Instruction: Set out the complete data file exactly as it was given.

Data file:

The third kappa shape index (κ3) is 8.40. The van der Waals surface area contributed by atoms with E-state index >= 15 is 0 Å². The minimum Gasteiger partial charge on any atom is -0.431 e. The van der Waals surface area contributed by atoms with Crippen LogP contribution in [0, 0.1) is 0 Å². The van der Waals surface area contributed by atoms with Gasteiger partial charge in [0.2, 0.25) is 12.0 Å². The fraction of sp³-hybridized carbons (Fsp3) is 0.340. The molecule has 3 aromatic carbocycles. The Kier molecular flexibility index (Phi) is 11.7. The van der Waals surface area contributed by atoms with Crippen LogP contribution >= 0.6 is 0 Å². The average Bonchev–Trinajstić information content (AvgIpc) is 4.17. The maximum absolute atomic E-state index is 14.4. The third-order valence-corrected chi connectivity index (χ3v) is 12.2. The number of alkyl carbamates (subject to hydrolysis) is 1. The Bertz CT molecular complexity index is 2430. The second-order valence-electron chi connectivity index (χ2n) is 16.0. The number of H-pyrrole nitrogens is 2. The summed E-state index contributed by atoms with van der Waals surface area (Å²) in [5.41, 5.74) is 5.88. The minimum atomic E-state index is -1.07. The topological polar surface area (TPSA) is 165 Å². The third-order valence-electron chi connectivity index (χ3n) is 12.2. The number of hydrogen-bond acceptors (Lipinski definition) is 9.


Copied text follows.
The third kappa shape index (κ3) is 8.40. The van der Waals surface area contributed by atoms with E-state index >= 15 is 0 Å². The minimum Gasteiger partial charge on any atom is -0.431 e. The van der Waals surface area contributed by atoms with Crippen LogP contribution in [0, 0.1) is 0 Å². The van der Waals surface area contributed by atoms with Gasteiger partial charge in [0.2, 0.25) is 12.0 Å². The fraction of sp³-hybridized carbons (Fsp3) is 0.340. The molecule has 3 aromatic carbocycles. The Kier molecular flexibility index (Phi) is 11.7. The van der Waals surface area contributed by atoms with Crippen LogP contribution >= 0.6 is 0 Å². The average Bonchev–Trinajstić information content (AvgIpc) is 4.17. The maximum absolute atomic E-state index is 14.4. The third-order valence-corrected chi connectivity index (χ3v) is 12.2. The number of alkyl carbamates (subject to hydrolysis) is 1. The Bertz CT molecular complexity index is 2430. The second-order valence-electron chi connectivity index (χ2n) is 16.0. The number of H-pyrrole nitrogens is 2. The summed E-state index contributed by atoms with van der Waals surface area (Å²) in [5.41, 5.74) is 5.88. The minimum atomic E-state index is -1.07. The topological polar surface area (TPSA) is 165 Å². The third-order valence-electron chi connectivity index (χ3n) is 12.2. The number of hydrogen-bond acceptors (Lipinski definition) is 9.